There's something about a challenge that brings out untapped levels of creativity. You know, it's the old joke about getting the job done because you didn't know it was impossible. Whether it's the need to prove ourselves in competition or because someone questions our ability to succeed, the challenge generally motivates us to new heights.

Jason Bell from Anderson, South Carolina, knows about challenges. He bought his '98 GMC 2500 series brand-new from the dealership and owned it about two years before beginning its customization. "What prompted the makeover?," we asked. "Aggravation!" was his terse reply. A lot of Jason's friends already drove custom trucks and implied that there was no way he could outdo them. Always up for a challenge, he decided to prove them wrong.

Lots of people decide to customize trucks, but Jason's only previous experience was working in the family furniture business and running a window tinting job on the side. He took the unique approach of teaching himself the full range of skills needed to complete the customizing process. He began by modifying the truck's profile using a Firestone Air Ride system with 2,600 'bags and Viair 450 compressors that fill the 10-gallon reserve tank mounted to the chassis. The new adjustable suspension worked well, but it didn't bring the truck quite low enough. In order to take advantage of the new 'bags, the next step was the huge 10-inch C-notch in the rear and Chassis Tech 3-inch dropped spindles up front. Here's where things got complicated. To further emphasize the truck's low profile, Jason decided that a 3-inch body drop would be a nice touch. It went quite well, and while the drop was in process, he decided to eliminate both the top and bottom style lines on the body. Since that also went smoothly, he pressed on, electing to suicide both doors while he was at it. He chose an interesting approach by splitting the doors in half width-wise and removing the outer skin. Then Jason reversed the inner door skins, using the right door on the left side and reconnecting the stock factory hinges. Once the two door skins were properly hinged, he welded the outer skins back on and relocated the latches up front - a neat trick!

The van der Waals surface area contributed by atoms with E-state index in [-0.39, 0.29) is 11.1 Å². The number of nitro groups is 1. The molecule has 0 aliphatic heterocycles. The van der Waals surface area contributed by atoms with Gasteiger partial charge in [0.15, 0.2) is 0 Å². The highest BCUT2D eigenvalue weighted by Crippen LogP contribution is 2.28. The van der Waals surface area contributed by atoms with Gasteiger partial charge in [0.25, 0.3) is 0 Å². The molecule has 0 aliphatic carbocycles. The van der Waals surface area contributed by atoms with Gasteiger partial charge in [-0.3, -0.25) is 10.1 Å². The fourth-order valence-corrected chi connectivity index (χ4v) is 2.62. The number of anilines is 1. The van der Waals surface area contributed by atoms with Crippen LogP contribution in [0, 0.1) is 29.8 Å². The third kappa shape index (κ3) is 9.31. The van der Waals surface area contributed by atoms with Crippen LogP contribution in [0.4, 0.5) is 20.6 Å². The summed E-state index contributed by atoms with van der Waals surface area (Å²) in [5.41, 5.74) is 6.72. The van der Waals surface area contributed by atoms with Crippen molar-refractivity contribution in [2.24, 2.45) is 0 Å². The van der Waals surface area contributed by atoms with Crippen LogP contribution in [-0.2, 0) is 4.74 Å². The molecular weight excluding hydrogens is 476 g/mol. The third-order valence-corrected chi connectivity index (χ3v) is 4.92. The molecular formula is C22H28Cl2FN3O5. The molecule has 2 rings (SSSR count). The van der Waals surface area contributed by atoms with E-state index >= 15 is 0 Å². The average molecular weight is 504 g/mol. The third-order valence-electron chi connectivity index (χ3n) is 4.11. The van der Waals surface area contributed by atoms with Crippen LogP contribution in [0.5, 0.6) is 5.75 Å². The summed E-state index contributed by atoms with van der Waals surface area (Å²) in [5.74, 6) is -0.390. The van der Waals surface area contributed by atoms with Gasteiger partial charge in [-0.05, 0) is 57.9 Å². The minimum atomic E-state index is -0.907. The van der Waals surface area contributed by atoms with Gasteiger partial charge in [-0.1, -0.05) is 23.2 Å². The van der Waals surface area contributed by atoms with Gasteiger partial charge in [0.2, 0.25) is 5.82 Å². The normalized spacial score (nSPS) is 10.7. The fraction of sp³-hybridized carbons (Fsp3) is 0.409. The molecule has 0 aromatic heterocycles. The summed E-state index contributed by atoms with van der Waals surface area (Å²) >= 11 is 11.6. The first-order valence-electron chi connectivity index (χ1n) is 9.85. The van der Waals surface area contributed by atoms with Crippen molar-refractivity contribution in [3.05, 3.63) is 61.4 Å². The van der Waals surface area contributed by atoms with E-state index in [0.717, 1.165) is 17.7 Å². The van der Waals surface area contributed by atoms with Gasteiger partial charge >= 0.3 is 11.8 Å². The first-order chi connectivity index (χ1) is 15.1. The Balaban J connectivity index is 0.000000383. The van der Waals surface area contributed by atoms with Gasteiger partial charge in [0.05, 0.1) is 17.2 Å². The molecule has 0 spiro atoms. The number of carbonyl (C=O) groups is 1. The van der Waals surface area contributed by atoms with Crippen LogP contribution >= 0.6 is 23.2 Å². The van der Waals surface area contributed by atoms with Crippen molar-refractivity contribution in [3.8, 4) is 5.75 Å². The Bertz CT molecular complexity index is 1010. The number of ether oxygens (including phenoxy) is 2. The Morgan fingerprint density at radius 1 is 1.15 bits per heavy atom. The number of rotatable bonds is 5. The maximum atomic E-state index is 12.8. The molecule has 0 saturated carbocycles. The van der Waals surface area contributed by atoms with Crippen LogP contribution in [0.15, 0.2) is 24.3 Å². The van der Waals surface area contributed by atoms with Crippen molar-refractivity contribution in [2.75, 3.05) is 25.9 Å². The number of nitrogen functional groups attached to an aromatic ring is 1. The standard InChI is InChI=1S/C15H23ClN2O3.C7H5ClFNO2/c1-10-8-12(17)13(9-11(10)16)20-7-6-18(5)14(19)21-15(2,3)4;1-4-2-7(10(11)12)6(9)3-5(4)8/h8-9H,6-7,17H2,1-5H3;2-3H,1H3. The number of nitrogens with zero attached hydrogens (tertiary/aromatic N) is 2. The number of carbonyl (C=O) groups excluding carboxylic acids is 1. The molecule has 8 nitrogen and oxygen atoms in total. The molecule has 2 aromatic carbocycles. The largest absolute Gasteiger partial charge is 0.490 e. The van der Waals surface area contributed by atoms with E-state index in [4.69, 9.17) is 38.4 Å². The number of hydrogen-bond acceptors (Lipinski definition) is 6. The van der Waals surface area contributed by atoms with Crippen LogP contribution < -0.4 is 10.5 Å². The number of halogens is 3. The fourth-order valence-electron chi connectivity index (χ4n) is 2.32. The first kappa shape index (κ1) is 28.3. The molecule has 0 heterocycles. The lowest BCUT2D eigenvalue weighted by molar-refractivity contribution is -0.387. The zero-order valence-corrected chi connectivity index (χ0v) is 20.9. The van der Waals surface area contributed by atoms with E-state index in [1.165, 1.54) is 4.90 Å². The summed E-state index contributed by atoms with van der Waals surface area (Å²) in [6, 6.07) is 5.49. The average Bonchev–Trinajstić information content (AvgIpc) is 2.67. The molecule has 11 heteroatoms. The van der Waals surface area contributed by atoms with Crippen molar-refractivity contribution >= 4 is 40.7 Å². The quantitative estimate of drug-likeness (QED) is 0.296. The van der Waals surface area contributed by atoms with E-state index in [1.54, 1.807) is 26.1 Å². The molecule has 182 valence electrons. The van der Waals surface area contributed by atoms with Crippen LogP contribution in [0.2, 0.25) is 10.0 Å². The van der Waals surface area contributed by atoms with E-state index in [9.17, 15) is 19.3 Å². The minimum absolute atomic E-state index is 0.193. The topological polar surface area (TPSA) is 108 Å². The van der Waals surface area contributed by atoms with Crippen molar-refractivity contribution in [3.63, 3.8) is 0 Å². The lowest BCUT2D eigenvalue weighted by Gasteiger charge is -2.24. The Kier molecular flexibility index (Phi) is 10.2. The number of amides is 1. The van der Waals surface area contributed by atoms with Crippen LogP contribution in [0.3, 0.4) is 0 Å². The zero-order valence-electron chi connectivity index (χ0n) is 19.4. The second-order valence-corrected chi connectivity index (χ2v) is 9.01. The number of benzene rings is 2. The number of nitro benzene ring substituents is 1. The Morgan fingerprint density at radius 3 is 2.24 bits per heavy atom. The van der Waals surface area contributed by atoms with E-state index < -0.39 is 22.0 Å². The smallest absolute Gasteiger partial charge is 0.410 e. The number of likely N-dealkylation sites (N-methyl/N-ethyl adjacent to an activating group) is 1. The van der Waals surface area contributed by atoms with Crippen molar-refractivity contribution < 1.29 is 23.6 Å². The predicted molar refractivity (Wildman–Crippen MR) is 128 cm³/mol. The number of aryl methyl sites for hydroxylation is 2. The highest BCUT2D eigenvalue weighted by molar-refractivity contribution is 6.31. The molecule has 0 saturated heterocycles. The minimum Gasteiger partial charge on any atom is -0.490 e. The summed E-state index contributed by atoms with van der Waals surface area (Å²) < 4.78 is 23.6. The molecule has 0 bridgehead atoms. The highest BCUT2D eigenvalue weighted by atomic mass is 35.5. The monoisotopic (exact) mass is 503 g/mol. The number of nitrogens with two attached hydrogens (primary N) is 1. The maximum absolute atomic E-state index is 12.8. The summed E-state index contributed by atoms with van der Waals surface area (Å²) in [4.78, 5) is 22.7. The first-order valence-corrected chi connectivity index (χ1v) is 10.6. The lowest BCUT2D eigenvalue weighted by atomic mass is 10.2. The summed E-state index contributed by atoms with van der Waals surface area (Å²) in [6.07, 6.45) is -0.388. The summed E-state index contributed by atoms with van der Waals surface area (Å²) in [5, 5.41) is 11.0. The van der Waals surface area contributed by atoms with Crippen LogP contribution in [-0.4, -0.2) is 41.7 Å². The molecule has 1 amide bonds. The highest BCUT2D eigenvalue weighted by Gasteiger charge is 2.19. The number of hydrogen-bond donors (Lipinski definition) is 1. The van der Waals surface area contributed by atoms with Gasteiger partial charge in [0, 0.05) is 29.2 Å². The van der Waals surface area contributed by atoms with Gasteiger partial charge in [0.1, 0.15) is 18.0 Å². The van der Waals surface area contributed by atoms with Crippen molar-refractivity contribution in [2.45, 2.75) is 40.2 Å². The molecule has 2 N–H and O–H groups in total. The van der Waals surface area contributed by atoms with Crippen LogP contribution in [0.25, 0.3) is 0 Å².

The hood is just as interesting in that it is a tilt-forward hood with a smooth underside, thanks to a combination of sheetmetal and fiberglass. The windshield wiper cowl was removed from its factory location and molded to the hood. Since the windshield wipers were eliminated, Rain-X has become his close friend. The front end of the Chevy was fitted with a pair of bumpers, cut in half, and molded back together for a massive look. Stock headlights flank a new Trenz billet grille. All four fenders were flared (1 inch in front, 1 inch in the rear) to make room for the 20-inch MKW wheels wrapped in Kumho 255/35/ZR20 tires. Under the custom hood is a 5.7L Vortec V-8 with a Corvette five-speed automatic transmission. Power additions include an air intake, bigger jets, ported and polished heads, a computer chip, a heavy-duty fuel and water pump, headers, and a custom Flowmaster exhaust.